2. The second factor is the fill volume. A lower fill volume means that there are fewer total molecules to bind to the non-specific sites.  However, there are still the same number of non-specific sites, which will result in a more pronounced drop in potency for low volume, as compared to higher volume solutions.  The results for the vials containing the 0.2mL fill were significantly lower than the 2mL fill counterpart.  The potency of the 0.2mL upright fill was 4.2% lower than its 2mL upright counterpart, and the 0.2mL inverted was 34.6% lower than the 2mL inverted counterpart.

In the experiment described above, the relatively low concentration for fentanyl, combined with the low volume and the higher number of non-specific binding sites on the stopper, resulted in significantly lower potency results when the vials were stored in the inverted orientation.

This information can be used to explain a decrease in potency, however it does not explain why the result went from a historical average potency result of 95%, to a potency result of 80% on the batch in question, and then 70% on the retest.  To explain this, we had to look beyond the production process, test procedure, container closure system and storage conditions, and at other factors.

After doing some additional research, we discovered that the sampling process for the batch in question had changed.  For all previous batches, the laboratory had been sent sufficient vials to perform the all the tests using different vials.    With the batch in question, only one vial was sent to perform all the testing.  In situations where only one container is sent, the container is sent first to the microbiology lab, where half of the contents (i.e. 1mL in this case) of the container is sampled under aseptic conditions to perform the sterility test.  The remaining contents of the container (i.e. 1mL) is sent to the chemistry laboratory for potency testing.  Half the contents (i.e. 0.5mL) is used to perform the original potency test, leaving 0.5mL for the retest.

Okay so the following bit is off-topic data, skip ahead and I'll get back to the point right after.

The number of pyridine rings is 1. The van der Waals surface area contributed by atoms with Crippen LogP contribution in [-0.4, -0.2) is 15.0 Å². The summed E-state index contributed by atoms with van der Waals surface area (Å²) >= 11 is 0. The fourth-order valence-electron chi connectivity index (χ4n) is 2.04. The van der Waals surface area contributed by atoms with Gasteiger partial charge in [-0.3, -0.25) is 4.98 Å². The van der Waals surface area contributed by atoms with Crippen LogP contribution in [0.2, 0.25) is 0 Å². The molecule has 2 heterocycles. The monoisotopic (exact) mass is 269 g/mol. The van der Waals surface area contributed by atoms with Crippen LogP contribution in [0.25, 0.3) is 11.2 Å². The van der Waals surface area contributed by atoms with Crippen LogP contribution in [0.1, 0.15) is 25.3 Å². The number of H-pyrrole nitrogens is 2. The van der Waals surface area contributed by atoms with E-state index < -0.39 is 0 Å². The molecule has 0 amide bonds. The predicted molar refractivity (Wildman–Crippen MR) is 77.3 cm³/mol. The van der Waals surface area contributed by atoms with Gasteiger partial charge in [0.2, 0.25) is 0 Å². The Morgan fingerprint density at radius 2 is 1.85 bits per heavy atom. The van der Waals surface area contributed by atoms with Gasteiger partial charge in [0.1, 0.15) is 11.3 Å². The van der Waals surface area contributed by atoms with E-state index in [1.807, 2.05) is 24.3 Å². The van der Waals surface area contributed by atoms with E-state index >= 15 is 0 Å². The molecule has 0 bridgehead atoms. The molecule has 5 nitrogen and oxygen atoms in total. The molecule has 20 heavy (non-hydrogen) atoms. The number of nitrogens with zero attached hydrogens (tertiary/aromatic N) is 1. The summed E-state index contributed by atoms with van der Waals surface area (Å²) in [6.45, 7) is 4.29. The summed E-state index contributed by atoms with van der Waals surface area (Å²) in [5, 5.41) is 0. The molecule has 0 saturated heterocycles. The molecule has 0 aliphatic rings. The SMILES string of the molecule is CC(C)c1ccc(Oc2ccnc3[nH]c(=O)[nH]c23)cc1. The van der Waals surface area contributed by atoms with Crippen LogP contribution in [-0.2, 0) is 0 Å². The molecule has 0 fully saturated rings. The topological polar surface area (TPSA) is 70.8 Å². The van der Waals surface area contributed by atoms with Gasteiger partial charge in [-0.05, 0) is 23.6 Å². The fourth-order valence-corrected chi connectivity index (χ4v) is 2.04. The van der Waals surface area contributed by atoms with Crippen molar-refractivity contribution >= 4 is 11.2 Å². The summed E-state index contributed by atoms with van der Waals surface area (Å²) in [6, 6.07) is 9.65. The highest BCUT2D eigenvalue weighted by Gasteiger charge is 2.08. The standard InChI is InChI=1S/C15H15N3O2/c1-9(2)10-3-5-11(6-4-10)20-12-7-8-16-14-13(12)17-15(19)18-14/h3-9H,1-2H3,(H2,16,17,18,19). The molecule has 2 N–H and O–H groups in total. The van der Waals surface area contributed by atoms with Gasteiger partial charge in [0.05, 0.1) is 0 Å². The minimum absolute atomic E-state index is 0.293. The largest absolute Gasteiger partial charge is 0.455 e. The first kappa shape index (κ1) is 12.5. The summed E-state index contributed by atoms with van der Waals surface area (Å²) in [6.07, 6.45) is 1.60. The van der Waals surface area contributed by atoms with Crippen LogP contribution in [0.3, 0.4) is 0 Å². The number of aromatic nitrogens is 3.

As a result of having only one vial to perform all the tests, the process had to be extended to multiple days.   When multiple vials are used, all tests are performed in parallel fashion and performed on the same day.  When only one vial is used, the tests need to be performed sequentially, which adds time to the process.  On this occasion the original potency test was not performed until the day after the sterility test was started, and the retest was not performed until one day after the original potency test.

Based on this new information, we determined that the original potency result (i.e. 80%) for the batch of Fentanyl in question, was due the vials containing the lower volume (i.e. 1mL), being stored for 24 hours on their side.  The retest potency result of 70% was just a continuation of that trend, given an even lower volume (i.e. 0.5mL) and the additional storage time.  This also explains the historical average result of 95%.  The orientation of the standard product (i.e. 2mL fill vials) during the handling process was never controlled, and therefore likely on its’ side (i.e similar to Test Condition 2), resulting in approximately 5% of the fentanyl molecules binding to the container closure system (i.e.  mainly the rubber stopper).

There are numerous approaches that can be used to correct for situations like the one in this case study.  The easiest and quickest way is to simply adjust the formula to compensate for the active ingredient that binds to the container closure system.  More complicated and costly approaches are to change the container closure system to one that has lower binding characteristics, or to add ingredients to the formula that block the non-specific binding sites.  In both these scenarios, additional validation will be required.

This case study is an excellent example of why it is important to perform investigations, and to keep an open mind, because the root cause of a problem is not always obvious.  Had we not performed this investigation, we may never have discovered the non-specific binding issue, nor the downstream impact of something as simple and seemingly innocuous as a sampling procedure.  Now that we have this new information, we can apply it to other situations, thereby minimizing the likelihood of similar issues in the future, resulting in significant cost savings and better service.